Last weekend, the Jewish people marked the anniversary of the first uttering of perhaps the most famous words in human history. We celebrated Shavuot, the festival commemorating the giving of the Torah at Sinai, and of course, the proclamation of the Ten Commandments.
Whether the separation of church and states renders you nauseous or relieved, it is undeniable that for the past two millennia, the basic declarations of the Decalogue have served as a source code for our collective conscience, for our fundamental notion of right and wrong. Therefore, it is unsurprising that our religious leaders, the keepers of that collective conscience, are among the most outspoken when they see widespread violations of those sacred laws. America has a grand tradition of this, recalling names like the Rev. Dr. Martin Luther King, Jr., Malcolm X and Rabbi Abraham Joshua Heschel.
Yet, our current faith leaders have remained curiously silent on what I consider to be the most pressing social justice issue of our time: the crisis of educational inequity. There is, of course, good reason for their restraint, namely our national squeamishness with the mixing of religion and public education.
Still, as I consider the possibility of one day applying to rabbinical school, I can't help but believe that people of faith have a role in this effort, something beyond Suburban Synagogue Tutoring Day at Inner City High School. So, with the hope of rousing their resolve, I have used the framework of the Ten Commandments to offer 10 thoughts for spiritual leaders as they ponder their part in the education reform movement.
Please don't mistake this as an exercise in hubris: I'm not calling these the Ten Commandments for Education Reform. But they are a place to start, and I pray that others will join me in completing them.
- I am the Lord, thy God. Education reform must be a priority for you. Not the priority, but a priority. Of course you must continue your work in other areas of social justice that stir your passions, but you can no longer ignore the sorry state of our schools.
- Thou shalt not commit idolatry. Do not throw your gravitas behind a person or an idea without first ensuring that its foundation is solid. Understand the issues, the players, and their agendas and be wary of false prophets offering silver bullets, silver scapegoats, or easy answers. The challenge is complex but the prize is simple: an excellent education for all. Keep your eyes on the prize.
- Do not take the Lord's name in vain. Do not indulge the blame game. Every grown-up in this nation is at least partially at fault for the Egypt that our school system that has become for our kids. The path to their freedom is too long and too hard to worry about spearing every fish in the sea.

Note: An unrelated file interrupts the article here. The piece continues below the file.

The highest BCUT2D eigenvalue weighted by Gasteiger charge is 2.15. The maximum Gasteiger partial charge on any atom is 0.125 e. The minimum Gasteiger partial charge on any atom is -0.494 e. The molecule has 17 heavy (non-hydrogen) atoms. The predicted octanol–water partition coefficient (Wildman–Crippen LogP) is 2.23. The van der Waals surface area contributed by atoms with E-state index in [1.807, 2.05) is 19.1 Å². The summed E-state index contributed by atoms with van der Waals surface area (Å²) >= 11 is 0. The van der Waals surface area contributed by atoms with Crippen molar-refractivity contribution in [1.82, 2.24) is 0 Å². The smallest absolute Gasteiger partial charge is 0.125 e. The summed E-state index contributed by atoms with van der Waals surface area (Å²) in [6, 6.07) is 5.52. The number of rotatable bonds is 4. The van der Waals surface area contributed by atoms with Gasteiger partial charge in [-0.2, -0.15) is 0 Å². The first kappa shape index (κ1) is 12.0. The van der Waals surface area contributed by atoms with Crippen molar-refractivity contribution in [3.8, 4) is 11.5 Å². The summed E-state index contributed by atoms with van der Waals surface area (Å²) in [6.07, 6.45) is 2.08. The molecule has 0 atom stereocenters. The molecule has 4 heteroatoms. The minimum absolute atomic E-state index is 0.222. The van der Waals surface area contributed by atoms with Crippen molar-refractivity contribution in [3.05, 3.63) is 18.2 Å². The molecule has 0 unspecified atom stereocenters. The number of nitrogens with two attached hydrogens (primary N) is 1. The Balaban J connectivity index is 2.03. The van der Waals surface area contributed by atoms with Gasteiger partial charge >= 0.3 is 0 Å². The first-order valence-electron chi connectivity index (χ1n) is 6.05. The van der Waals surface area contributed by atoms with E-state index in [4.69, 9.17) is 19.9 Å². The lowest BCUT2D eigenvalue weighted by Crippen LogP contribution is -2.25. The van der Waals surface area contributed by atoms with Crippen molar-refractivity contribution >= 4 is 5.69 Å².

- Remember the Sabbath and keep it holy. Find spiritual meaning in this work. The Sabbath is about setting aside time for sacredness in the midst of a chaotic world. Bring your energy from this holy place -- it will make your voice all the more powerful.
- Honor thy mother and father. Respect educators in general and teachers in particular. Your appreciative posture will serve as an example to all. I would be remiss if I didn't applaud my own rabbis, Rabbi David Straus and Rabbi Ethan Franzel of Main Line Reform Temple just outside of Philadelphia, for honoring our community's teachers at last year's High Holiday services.
- Thou shalt not murder. Speak out against educational inequity now. Don't waste time. Time lost is minds lost -- is lives lost.
- Thou shalt not commit adultery. Do not use education reform as an opportunity to proselytize. Remember Thomas Jefferson's "wall of separation between church and state." Morning prayers may save your soul, but not our schools.
- Thou shalt not steal. Do not use your influence to crowd others -- in particular parents, teachers and students -- out of the conversation. This pulpit does not belong to you alone. Yours is not the only voice that matters.
- Thou shalt not bear false witness. Don't lie to our children. One of the most pervasive problems in public education is our dishonesty with our kids, our unwillingness to share with them hard truths about the realities of a system that has failed them. You must be willing to share those truths.
- Thou shalt not covet. Engage in this work with other people of faith. This must not be a selfish effort by one religion or one religious leader. Everyone has a stake in the future of our children, regardless of the god or gods that they do or do not worship.
Just as the original Ten Commandments sought only to codify the simplest rules necessary for a just society, these Ten Commandments for Education Reform seek only to initiate a broader conversation about the role that people of faith can play in the struggle against educational inequity.
But remember the Sixth Commandment -- now is the time. At the very least, faith leaders should begin by exploring the particular challenges faced by the schools in their communities. Furthermore, they should start preaching about this issue in their sermons and they should initiate interfaith dialogues with other local religious groups to advocate for our kids.
But at the end of the day, this will not be enough. We must dream bigger. We must never forget that there is no task more sacred than teaching our children, and for this reason, people of faith can no longer stand idly by as our education system betrays our kids. In the Jewish tradition we have called Moses many things, but his most significant honorific has always been Moshe Rabbenu: Moses, our teacher. Let this be a lesson for all of us whose souls are stirred by the sight of our failing schools: our movement needs a Moses or two, and I know you're out there somewhere.
Special thanks to the Reverend Chaz Howard, the Chaplain of the University of Pennsylvania, who inspired this piece.
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